Amazon Brute Force SIP Attacks – Dave Michels Interviews Me

Monday, 19. April 2010

Amazon Brute Force SIP Attacks – Dave Michels Interviews Me.

Shortly After my “SIP Brute Force Attack Originating From Amazon EC2 Hosts” post, Dave Michels interviewed me for an article Dark Side of the Cloud. This is that interview:

Dave:   What do you believe the intent was of the attacks? Free long distance?

Stu: Certainly free long distance would be one reason… But there are many other reasons to hijack a SIP account. I’m sure that organized crime would pay for a block of active SIP logins. They could use them to circumvent surveillance, or possibly use them for fraudulent boiler room calls about extended warranties and such.

Remember, most folks still believe that the Telephone System is secure… They tend to believe someone who is calling them.

Dave: Do you know of any systems that were compromised by the attacks?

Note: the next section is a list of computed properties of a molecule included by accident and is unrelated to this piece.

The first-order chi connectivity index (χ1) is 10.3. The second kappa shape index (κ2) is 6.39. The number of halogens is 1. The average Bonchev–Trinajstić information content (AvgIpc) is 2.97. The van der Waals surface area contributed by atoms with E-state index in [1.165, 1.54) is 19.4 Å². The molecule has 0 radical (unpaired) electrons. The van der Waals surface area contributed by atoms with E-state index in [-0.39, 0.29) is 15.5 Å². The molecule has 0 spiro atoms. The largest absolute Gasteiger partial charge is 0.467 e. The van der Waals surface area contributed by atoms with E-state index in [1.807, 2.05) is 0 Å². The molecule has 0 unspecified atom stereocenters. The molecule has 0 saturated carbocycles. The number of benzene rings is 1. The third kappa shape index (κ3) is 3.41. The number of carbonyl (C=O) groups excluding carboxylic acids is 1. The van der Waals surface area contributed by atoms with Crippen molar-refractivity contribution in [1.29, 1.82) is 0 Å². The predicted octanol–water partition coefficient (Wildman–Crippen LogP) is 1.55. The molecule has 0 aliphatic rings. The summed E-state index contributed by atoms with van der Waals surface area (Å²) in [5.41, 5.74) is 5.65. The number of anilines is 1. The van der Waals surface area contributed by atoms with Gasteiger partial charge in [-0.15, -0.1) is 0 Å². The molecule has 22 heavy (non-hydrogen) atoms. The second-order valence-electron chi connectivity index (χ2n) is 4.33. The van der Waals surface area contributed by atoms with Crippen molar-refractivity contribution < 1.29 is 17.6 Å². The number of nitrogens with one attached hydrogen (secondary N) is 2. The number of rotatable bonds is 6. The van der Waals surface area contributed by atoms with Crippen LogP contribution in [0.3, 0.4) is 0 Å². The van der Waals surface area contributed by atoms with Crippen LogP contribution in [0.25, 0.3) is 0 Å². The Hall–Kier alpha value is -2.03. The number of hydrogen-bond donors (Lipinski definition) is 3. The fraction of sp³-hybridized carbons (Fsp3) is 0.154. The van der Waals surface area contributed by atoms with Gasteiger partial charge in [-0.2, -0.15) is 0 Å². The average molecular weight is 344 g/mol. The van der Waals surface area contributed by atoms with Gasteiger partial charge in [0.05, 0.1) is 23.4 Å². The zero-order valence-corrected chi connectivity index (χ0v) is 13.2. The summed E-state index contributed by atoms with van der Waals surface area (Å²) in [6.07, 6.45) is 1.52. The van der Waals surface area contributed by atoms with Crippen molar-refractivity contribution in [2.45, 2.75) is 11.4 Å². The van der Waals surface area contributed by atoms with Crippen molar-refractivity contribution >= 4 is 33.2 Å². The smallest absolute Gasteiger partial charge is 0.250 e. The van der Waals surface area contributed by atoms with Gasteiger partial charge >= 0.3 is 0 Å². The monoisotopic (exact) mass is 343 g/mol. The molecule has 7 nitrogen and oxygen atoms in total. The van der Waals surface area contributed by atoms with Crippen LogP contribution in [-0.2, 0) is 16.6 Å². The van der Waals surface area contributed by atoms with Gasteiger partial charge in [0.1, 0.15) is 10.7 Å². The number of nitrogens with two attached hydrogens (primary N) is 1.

Stu: That were actually compromised? No, I have no direct knowledge of that, but most of that info won’t be available for months. Let’s face it, we (SIP providers) have only heard about the attacks that were caught. If you look at the overall picture, we are probably only seeing about 2%-5% of the total attacks reported at this time. From reviewing the logs on our systems, I could see how this attack could easily compromised accounts.

This incident is far from over as far as fallout goes…

Dave: Do you think the attacks were targeted at Asterisk systems or any SIP system?

Stu: Any SIP system would have been a target for the attack. Ironically, most of the reports came from Asterisk operators, because Asterisk actually gives you access to logs you can make sense out of. From my experience, most commercial solutions do not provide the same kind of info that Asterisk does to the operator. So, a proprietary SIP proxy or PBX could have been diagnosed as being “hosed” for some unknown reason, and reset several times until the attacker got what he was looking for, or went away.

Dave: How do you think the attacks found target systems?

Stu: Simple port scanning. Find UDP/5060 and you probably have found a SIP proxy / PBX.